Therefore using the micro-organism with tolerance toward the inhibitors like high temperature, can increase the yield of ethanol production[5, 10] and decrease the price of production[2]. The aim of this study was to isolate and screen indigenous thermo-tolerant yeasts producing ethanol at high temperature from wastewater in the city of Varamin in Iran during summer season.

Materials and methods


The media and chemicals were purchased from Merck (Germany). The main sources of all the chemicals concentrations for culture medium were chosen based on the literature[11]. Rose Bengal Chloramphenicol Agar was used for yeast isolation, which consisted of 10 g glucose; 5 g papaic digest of soybean meal, 1 g KH2PO4, 0.5 g MgSO4, 7 H2O and 15 g agar in 1 litre distilled water. 0.05 g/L Rose Bengal and 0.5 g/L Chloramphenicol were also added for the inhibition of fast growing fungi and bacterial growth[11]. Potato Dextrose Agar (PDA) medium containing 300 g potato, 20 g Dextrose and 20 g agar in 1 litre distilled water was used for preparing inoculums. Two other media were used for screening process. These two media were designated as pre-culture and fermentation media. Pre-culture medium, consisted of 30 g glucose, 10 g yeast extract, 0.6 g ammonium phosphate and 1.2 g ammonium sulphate, per litre. A synthetic medium used for fermentation which consisted, per litre, 180 g glucose, 10 g yeast extract, 0.6 g ammonium phosphate and 1.2 g ammonium sulphate. These screening media were adjusted to pH 5.5 with 1 N HCl. All the media were autoclaved at 121°C and 15 Lb pressure for 15 minutes. For each purpose, experiments were performed in triplicates. The medium was prepared as reported by Tofighi et al.[11].


To isolate ethanol producing yeasts, wastewater samples (200 mL) were collected from ten different sites of same sampling station in a starch producing plant in Varamin (Iran) on Jul. 2010, in to sterilized Erlenmeyer flasks, which were loosely covered and transported on ice to the laboratory within 1 h of collection. At the time of sampling some physicochemical parameters of effluents such as, temperature (°C), pH, BOD and COD were checked[12].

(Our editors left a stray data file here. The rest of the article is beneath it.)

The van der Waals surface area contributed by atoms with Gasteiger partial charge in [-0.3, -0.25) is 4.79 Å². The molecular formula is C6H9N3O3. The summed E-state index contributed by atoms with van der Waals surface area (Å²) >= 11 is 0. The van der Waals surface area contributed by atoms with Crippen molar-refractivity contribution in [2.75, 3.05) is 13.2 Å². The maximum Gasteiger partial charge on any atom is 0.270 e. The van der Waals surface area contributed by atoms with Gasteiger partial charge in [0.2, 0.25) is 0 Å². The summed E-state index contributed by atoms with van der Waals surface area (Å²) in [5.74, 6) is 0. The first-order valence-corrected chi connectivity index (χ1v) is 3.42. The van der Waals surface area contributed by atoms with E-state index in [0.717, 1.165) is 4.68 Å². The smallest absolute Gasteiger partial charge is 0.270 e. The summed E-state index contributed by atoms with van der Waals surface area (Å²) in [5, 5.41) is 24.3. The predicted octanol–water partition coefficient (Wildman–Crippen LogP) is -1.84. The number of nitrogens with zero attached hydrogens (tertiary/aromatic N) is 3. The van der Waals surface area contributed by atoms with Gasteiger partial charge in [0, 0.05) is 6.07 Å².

Yeast isolation and maintenance

For balancing the buffering capacity, 90 mL phosphate buffer (pH: 7.0) was added to the samples and shaken vigorously for 1 h. After that, 100 μL of the supernatants were spread on sterilized Rose Bengal Chloramphenicol Agar plates. The cultivated media were incubated aerobically at 30, 35, 40 and 45°C for 3 days. Representative colonies were selected randomly on the basis of colony color and distinct morphological appearance, purified and observed under microscope. In this order, the classical methods described by Barnnet et al. were used[13]. Subsequently, they were stored in 20% glycerol at -75°C for further analysis[14] and deposited at PTCC (Persian Type Culture Collection).

Molecular identification procedures

Total genomic DNA from the isolates was extracted[15]. Primarily, the selected yeast isolates were identified based on 18S rRNA gene (partial), ITS1, 5.8S rRNA gene, ITS2 and 26S rRNA (partial) gene. 18S rRNA gene was amplified by primers NS-1 (5′-GTAGTCATATGCTTGTCTC) as forward and NS-8 (5'-TCCGCAGGTTCACCTACGGA) as reverse primer. It was sequenced using D1/D2 domain of the 26S rRNA gene sequencing. 26S rRNA gene was amplified with NL-1 (5′-GCATATCAATAAGCGGAGGAAAAG) as a forward primer and NL-4 (5′-GGTCCGTGTTTCAAGACGG) as a reverse primer to specific differentiation ITS region of S. cerevisiae[16]. PCR was performed in a final volume of 50 μL containing 1× Buffer, 2.5 mM MgCl2, 250 μM (each) dNTP Mix, 1U Taq Polymerase, 0.2 μM of each primers and 20 ng of the extracted DNA. Amplifications were performed for 36 PCR cycles with denaturing at 94°C for 1 min, annealing at 52°C for 1 min, and extension at 72°C for 2 min, with the final extension for 10 min[17]. Polymerase chain reaction products were separated by 1.5% (w/v) agarose gel electrophoresis in 0.5× TBE buffer with ethidium bromide (05 μg/mL)[15]. Purification and sequencing were performed by the Iranian Biological Resource Center (IBRC).Research for DNA similarity was performed with the National Centre of Biotechnology Information Gene-Bank.

Screening the thermo-tolerant, osmo-tolerant and ethanologenic yeasts